By on February 29, 2008

ch008_068tc.jpgSome 175 member of the Canadian Auto Workers (CAW) union employed by the TRW auto supply plant in east Windsor (Ontario) downed tools at three am last night and walked off the job, protesting wages and benefits. The Detroit News reports that Chrysler's Windsor minivan plant– which depends on TRW for its minivans' suspension frames– shut down three hours later. "Talks have broken off," announced CAW Local 444 President Ken Lewenza. "We're digging in our heels for a long one." CAW bargaining rep Mike Renaud told The Windsor Star he's got no regrets. ""It's a major blow to our community, and we're fully cognizant of that. And we remain willing to bargain at any given moment. But we have to have fair wages and benefits here for people," he said. Renaud described the average TRW $11.25 per hour salary as a "poverty level wage." CAW member Ryan Kelly, who works in shipping, said amen to that. "I made more working at Tim Horton's — it's a joke." Surprisingly (or not), this is the first time the TRW workers have attempted to reach a collective agreement with management. But not the first– nor the last– time Chrysler has been whacked by supplier disruptions.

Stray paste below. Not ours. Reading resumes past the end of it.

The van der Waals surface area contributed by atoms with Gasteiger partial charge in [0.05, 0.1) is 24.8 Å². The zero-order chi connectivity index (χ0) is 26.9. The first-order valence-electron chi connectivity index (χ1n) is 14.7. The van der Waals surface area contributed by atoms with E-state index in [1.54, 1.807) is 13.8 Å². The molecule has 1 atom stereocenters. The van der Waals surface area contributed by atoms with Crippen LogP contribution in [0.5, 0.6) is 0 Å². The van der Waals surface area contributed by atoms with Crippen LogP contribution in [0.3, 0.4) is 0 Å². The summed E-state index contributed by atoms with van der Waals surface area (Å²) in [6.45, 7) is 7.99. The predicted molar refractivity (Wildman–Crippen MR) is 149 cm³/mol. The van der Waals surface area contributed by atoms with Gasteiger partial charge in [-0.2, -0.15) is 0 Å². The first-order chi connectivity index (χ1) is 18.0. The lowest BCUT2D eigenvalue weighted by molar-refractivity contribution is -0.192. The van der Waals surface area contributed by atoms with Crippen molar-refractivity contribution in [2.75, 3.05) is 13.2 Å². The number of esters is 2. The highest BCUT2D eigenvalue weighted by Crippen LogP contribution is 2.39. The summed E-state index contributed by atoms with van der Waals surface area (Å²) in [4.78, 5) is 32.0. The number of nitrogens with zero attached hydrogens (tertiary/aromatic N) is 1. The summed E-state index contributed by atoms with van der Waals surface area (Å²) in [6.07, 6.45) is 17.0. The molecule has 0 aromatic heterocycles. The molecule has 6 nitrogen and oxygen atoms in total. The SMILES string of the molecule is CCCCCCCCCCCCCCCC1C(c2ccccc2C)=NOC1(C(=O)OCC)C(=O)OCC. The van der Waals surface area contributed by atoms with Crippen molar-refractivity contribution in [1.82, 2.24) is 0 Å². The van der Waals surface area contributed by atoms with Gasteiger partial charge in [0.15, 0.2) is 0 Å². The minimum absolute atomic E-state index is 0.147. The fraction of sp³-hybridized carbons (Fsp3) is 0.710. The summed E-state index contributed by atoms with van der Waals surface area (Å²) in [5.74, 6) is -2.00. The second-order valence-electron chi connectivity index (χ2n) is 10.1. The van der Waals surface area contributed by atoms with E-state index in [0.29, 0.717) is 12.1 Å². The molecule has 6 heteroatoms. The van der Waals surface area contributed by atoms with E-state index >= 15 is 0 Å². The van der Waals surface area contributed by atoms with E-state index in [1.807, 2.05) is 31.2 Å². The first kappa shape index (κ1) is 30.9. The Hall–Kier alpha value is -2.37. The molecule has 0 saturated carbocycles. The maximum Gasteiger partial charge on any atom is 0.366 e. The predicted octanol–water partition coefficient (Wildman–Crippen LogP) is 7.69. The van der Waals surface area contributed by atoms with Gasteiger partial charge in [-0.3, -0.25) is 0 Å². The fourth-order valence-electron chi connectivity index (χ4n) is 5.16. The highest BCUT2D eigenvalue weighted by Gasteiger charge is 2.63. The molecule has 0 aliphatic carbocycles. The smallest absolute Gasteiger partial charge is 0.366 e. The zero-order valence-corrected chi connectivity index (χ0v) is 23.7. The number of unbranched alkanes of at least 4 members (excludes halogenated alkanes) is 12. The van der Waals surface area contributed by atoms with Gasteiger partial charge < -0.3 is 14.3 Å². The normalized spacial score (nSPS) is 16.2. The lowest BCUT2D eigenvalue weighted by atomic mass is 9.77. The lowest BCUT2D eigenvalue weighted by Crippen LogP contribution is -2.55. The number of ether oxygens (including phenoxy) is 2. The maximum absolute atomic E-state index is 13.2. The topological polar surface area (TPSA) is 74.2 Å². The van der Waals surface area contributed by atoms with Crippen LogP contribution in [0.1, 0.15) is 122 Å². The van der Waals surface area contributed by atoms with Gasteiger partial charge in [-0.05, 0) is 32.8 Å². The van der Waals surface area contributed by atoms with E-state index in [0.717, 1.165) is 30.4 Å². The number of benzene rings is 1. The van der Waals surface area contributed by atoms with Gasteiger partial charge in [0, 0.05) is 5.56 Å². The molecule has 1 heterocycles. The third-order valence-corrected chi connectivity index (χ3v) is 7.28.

UPDATE: Chrysler currently maintains an inventory of 45,700 minivan: a 57-day supply of Chrysler Town & Countrys and a 77-day supply of Dodge Caravans. 

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16 Comments on “Chrysler Windsor Minivan Plant Crippled By Strike...”


  • avatar
    Justin Berkowitz

    Anyone know what Chrysler’s supply of already built minivans looks like?

  • avatar
    Johnny Canada

    Good to know that the parts for your Chrysler are manufactured by former Tim Horton’s employees. I mean, good coffee and donuts are the foundation of automotive excellence.

  • avatar
    tdoyle

    Cream and sugar, sir?

  • avatar
    Orian

    I don’t suppose it occurred to them they could very well put the company under and themselves out of a job? Oh well, I hear Tim Horton’s is hiring again….

  • avatar
    SherbornSean

    If the whiner makes more money working at Tim Horton’s, why doesn’t he?

    The way the union contracts are structured now, I think we’ll be seeing the Big 2.8 taking a lot of contracts back in-house, where marginal labor costs in the US are now quite low.

  • avatar
    L47_V8

    SherbornSean :
    February 29th, 2008 at 10:38 am

    If the whiner makes more money working at Tim Horton’s, why doesn’t he?

    Exactly.

    He couldn’t cut it at a part-time fast food job, glazing donuts and pushing buttons on coffee-brewing machines, but thanks to the CAW’s (modeled, of course, on the UAW’s) restrictive rules, he’s virtually guaranteed a job assembling crucial running gear for family vehicles, whether he works or not.

  • avatar
    brettc

    Can I get a large double double and a cruller? Beauty.

    I hope this doesn’t end up affecting Routan production. VW might only sell 1 instead of the 2 they were planning on.

  • avatar
    Ralph SS